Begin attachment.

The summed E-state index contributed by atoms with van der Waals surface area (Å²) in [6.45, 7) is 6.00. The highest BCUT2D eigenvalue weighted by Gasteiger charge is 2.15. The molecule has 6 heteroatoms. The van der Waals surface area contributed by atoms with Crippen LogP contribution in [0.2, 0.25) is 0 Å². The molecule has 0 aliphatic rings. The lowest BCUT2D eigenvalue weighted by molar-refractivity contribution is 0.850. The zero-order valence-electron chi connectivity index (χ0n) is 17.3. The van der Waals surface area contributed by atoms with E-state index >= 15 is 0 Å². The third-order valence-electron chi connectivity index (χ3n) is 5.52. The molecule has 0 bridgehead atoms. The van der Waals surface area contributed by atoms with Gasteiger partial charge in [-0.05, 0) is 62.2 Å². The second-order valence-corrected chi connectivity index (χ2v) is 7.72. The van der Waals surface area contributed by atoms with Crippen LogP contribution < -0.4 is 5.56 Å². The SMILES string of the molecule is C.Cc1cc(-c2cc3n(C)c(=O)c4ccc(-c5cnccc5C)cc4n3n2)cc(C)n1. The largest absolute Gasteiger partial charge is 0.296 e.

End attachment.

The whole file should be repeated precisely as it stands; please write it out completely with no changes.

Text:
The summed E-state index contributed by atoms with van der Waals surface area (Å²) in [6.45, 7) is 6.00. The highest BCUT2D eigenvalue weighted by Gasteiger charge is 2.15. The molecule has 6 heteroatoms. The van der Waals surface area contributed by atoms with Crippen LogP contribution in [0.2, 0.25) is 0 Å². The molecule has 0 aliphatic rings. The lowest BCUT2D eigenvalue weighted by molar-refractivity contribution is 0.850. The zero-order valence-electron chi connectivity index (χ0n) is 17.3. The van der Waals surface area contributed by atoms with E-state index >= 15 is 0 Å². The third-order valence-electron chi connectivity index (χ3n) is 5.52. The molecule has 0 bridgehead atoms. The van der Waals surface area contributed by atoms with Gasteiger partial charge in [-0.05, 0) is 62.2 Å². The second-order valence-corrected chi connectivity index (χ2v) is 7.72. The van der Waals surface area contributed by atoms with Crippen LogP contribution < -0.4 is 5.56 Å². The SMILES string of the molecule is C.Cc1cc(-c2cc3n(C)c(=O)c4ccc(-c5cnccc5C)cc4n3n2)cc(C)n1. The largest absolute Gasteiger partial charge is 0.296 e.